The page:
All this and I'm not sure what the OP is actually asking or confused about ... the word-order / position of ἔστι here? That is, why isn't it at the end? Why is it adjacent to οὐκ? What accentuation would it have if not preceded by οὐκ? If you clarify your question I can try to focus my answer.
One of the questions I am wondering is if an unemphatic ἔστι has to be at the beginning of a sentence or phrase if preceded by a proclitic? Do I have room to move "οὐk ἔστι" around, or must it be at the beginning of a sentence or phrase? This is for an Unemphatic ἔστι.
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Re: ἔστι

Post by RandyGibbons » Sun Mar 31, 2019 8:16 pm

Hi Lucas. You clarified your question for Callisper, and I'm sure he will respond. But here's mine:
[does] an unemphatic ἔστι [have] to be at the beginning of a sentence or phrase if preceded by a proclitic?
Emphatically, NO!

And it has nothing to do with whether or not it is preceded by a proclitic. Don't be misled by the particular example of ἔστι at the beginning of a sentence, what you (and I guess Mastonarde) are calling "emphatic ἔστι". THERE ARE NO RULES FOR WORD ORDER IN ANCIENT GREEK. Period. Full stop.

I could tell you that in fifth- and fourth-century prose the subject (S) tends to precede its verb (V) - this has been statistically demonstrated - whereas the statistical ratio OV:VO (where O is object) fluctuates more, and I could cite my authority. Word order is certainly not arbitrary, but in a highly inflected language it is normally determined by the writer for effect and not dictated by syntax. Others here could give you many examples of "usually", or create school exercises to illustrate what any experienced Greek reader would regard as absurd word order. But in my opinion, we wouldn't be doing you any favor as a beginning learner of Greek.

You're asking excellent questions, most of which I think we all asked ourselves as we were slowly getting used to the differences between a highly inflected language and our own. Please keep asking them. To repeat some advice I gave before, IMHO it is more important for you at this stage to develop good reading habits (read the sentence in the order the writer chose to put it in, and begin asking yourself what effect he was trying to achieve, given that usually he could have arranged it in several different ways). The purpose of Mastronarde's and other beginning textbooks' English-to-Greek composition exercises is not to teach you to produce a particular and "correct" word order.

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Re: ἔστι

Post by Lukas » Sun Mar 31, 2019 9:47 pm

Ευχαριστώ πολύ!
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Re: ἔστι

Post by Callisper » Sun Mar 31, 2019 11:04 pm

Lukas wrote:
Sun Mar 31, 2019 2:28 pm
One of the questions I am wondering is if an unemphatic ἔστι has to be at the beginning of a sentence or phrase if preceded by a proclitic? Do I have room to move "οὐk ἔστι" around, or must it be at the beginning of a sentence or phrase? This is for an Unemphatic ἔστι.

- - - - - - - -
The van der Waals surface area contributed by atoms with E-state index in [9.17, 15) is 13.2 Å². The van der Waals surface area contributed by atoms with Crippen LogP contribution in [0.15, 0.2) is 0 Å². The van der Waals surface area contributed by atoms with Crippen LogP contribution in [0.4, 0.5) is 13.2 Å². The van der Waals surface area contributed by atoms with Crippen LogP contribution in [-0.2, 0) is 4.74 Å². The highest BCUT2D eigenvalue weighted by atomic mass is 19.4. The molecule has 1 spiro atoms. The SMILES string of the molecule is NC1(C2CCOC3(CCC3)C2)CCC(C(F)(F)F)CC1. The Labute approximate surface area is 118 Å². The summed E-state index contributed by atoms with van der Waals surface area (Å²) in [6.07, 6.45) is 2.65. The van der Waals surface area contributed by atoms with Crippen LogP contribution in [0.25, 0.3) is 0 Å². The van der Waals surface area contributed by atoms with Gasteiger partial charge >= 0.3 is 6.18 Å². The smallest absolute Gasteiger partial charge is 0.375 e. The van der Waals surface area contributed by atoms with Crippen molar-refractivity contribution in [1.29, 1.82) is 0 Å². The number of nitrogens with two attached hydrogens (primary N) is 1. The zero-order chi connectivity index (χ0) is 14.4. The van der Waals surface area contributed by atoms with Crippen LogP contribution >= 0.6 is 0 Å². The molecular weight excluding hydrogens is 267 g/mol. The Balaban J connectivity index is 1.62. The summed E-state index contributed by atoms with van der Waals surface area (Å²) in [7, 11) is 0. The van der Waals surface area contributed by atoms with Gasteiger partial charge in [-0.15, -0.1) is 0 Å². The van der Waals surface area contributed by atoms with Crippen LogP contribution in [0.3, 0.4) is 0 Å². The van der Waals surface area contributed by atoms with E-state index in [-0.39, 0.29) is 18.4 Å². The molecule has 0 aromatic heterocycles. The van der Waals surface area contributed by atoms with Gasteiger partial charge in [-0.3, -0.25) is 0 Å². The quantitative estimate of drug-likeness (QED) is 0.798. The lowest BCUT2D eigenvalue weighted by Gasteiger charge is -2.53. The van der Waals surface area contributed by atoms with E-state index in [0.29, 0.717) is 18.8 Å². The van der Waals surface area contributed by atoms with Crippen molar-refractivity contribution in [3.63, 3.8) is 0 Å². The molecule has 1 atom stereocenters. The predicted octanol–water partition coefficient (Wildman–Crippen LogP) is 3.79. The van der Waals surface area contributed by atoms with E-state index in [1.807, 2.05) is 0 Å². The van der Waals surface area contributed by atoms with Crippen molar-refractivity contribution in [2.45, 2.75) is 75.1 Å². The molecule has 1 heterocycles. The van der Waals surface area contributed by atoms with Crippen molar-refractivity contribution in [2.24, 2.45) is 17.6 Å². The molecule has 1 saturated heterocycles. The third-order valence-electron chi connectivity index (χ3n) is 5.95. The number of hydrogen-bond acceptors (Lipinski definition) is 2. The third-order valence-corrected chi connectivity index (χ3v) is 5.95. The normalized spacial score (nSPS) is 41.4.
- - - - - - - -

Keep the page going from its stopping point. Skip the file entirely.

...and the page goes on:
Are you accenting properly? Please note it is integral to this discussion to accent ἐστι,ἔστι,ἐστί correctly in your posts. As I stated in my post, there is no 'emphatic' or 'unemphatic' ἔστι. As for whether "οὐk ἔστι" has to be at the beginning of a sentence or phrase, of course not, as the example you yourself screen-shotted from Mastronarde demonstrates.

As to what you should focus on - RandyGibbons says 'Word order is certainly not arbitrary, but [...] is normally determined by the writer for effect and not dictated by syntax' - this is not quite true, and there are plenty of absolutes in Greek. Then there are 'examples of "usually"' which approach rules in their consistency (Textkit's own mwh proposed one that I've not seen noted elsewhere: viewtopic.php?f=2&t=68840). RandyGibbons is certainly right that a beginner should worry about morphology and basic syntax mainly, not word-order. But I think this warning is perhaps overstated around here, and if you're already paying due attention to morphology and syntax, I don't see any harm in asking questions about word-order whenever they seem to crop up for you. You may come across some absolutes or pretty consistent rules in the process, which it wouldn't do you any harm to know.

His general note that word-order is free(ish) is pertinent, though, compared to say English. Better to wait until a word-order that strikes you as odd crops up, then ask about it, than try to understand why everything is in the position it's in.

Edit: do you perhaps mean to ask whether "οὐk ἔστι" must go at the beginning of the sentence/phrase if ἔστι has the sense of 'existence'? In fact my feeling is this would be pretty rare and you will very rarely see "οὐk ἔστι" meaning this (therefore its position is a moot point) (except when followed by a relative particle, a case which I already covered): and that an ancient Greek writer would have chosen a different verb to signify existence in this negation. (As always I welcome counter-examples.)